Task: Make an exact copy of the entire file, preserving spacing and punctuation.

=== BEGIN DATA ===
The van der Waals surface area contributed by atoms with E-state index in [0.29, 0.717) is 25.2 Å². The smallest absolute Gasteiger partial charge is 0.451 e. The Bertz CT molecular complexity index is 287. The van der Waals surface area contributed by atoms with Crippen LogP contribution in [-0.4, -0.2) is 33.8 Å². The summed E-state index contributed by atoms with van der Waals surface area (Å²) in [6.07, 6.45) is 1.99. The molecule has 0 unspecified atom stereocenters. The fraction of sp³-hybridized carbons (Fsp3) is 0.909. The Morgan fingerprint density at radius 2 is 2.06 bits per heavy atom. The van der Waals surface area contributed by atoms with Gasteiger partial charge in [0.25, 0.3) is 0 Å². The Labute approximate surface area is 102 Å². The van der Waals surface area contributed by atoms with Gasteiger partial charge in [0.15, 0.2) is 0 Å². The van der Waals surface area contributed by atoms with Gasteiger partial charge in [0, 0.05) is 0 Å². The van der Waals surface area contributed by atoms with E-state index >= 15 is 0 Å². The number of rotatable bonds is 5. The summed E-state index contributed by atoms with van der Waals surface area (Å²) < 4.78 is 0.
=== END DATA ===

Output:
The van der Waals surface area contributed by atoms with E-state index in [0.29, 0.717) is 25.2 Å². The smallest absolute Gasteiger partial charge is 0.451 e. The Bertz CT molecular complexity index is 287. The van der Waals surface area contributed by atoms with Crippen LogP contribution in [-0.4, -0.2) is 33.8 Å². The summed E-state index contributed by atoms with van der Waals surface area (Å²) in [6.07, 6.45) is 1.99. The molecule has 0 unspecified atom stereocenters. The fraction of sp³-hybridized carbons (Fsp3) is 0.909. The Morgan fingerprint density at radius 2 is 2.06 bits per heavy atom. The van der Waals surface area contributed by atoms with Gasteiger partial charge in [0.25, 0.3) is 0 Å². The Labute approximate surface area is 102 Å². The van der Waals surface area contributed by atoms with Gasteiger partial charge in [0.15, 0.2) is 0 Å². The van der Waals surface area contributed by atoms with Gasteiger partial charge in [0, 0.05) is 0 Å². The van der Waals surface area contributed by atoms with E-state index >= 15 is 0 Å². The number of rotatable bonds is 5. The summed E-state index contributed by atoms with van der Waals surface area (Å²) < 4.78 is 0.